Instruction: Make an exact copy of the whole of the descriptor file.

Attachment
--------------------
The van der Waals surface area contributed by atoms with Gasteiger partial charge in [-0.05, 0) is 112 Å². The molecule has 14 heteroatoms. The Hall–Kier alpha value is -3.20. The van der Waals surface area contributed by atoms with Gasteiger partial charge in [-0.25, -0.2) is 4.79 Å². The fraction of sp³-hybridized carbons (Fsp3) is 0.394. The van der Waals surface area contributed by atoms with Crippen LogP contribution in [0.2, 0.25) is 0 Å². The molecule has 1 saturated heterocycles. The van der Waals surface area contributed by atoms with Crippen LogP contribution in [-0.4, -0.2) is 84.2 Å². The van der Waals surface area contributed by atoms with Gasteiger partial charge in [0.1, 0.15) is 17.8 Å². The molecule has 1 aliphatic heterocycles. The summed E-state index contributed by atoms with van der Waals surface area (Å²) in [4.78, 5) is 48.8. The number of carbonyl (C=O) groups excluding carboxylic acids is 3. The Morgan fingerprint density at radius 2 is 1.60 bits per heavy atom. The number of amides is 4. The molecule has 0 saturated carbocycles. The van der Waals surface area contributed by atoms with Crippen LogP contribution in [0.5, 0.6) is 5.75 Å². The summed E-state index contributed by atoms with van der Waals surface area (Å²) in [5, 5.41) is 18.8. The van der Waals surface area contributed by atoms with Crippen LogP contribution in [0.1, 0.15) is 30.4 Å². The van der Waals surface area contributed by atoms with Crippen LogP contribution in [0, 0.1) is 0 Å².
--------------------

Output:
The van der Waals surface area contributed by atoms with Gasteiger partial charge in [-0.05, 0) is 112 Å². The molecule has 14 heteroatoms. The Hall–Kier alpha value is -3.20. The van der Waals surface area contributed by atoms with Gasteiger partial charge in [-0.25, -0.2) is 4.79 Å². The fraction of sp³-hybridized carbons (Fsp3) is 0.394. The van der Waals surface area contributed by atoms with Crippen LogP contribution in [0.2, 0.25) is 0 Å². The molecule has 1 saturated heterocycles. The van der Waals surface area contributed by atoms with Crippen LogP contribution in [-0.4, -0.2) is 84.2 Å². The van der Waals surface area contributed by atoms with Gasteiger partial charge in [0.1, 0.15) is 17.8 Å². The molecule has 1 aliphatic heterocycles. The summed E-state index contributed by atoms with van der Waals surface area (Å²) in [4.78, 5) is 48.8. The number of carbonyl (C=O) groups excluding carboxylic acids is 3. The Morgan fingerprint density at radius 2 is 1.60 bits per heavy atom. The number of amides is 4. The molecule has 0 saturated carbocycles. The van der Waals surface area contributed by atoms with Crippen LogP contribution in [0.5, 0.6) is 5.75 Å². The summed E-state index contributed by atoms with van der Waals surface area (Å²) in [5, 5.41) is 18.8. The van der Waals surface area contributed by atoms with Crippen LogP contribution in [0.1, 0.15) is 30.4 Å². The van der Waals surface area contributed by atoms with Crippen LogP contribution in [0, 0.1) is 0 Å².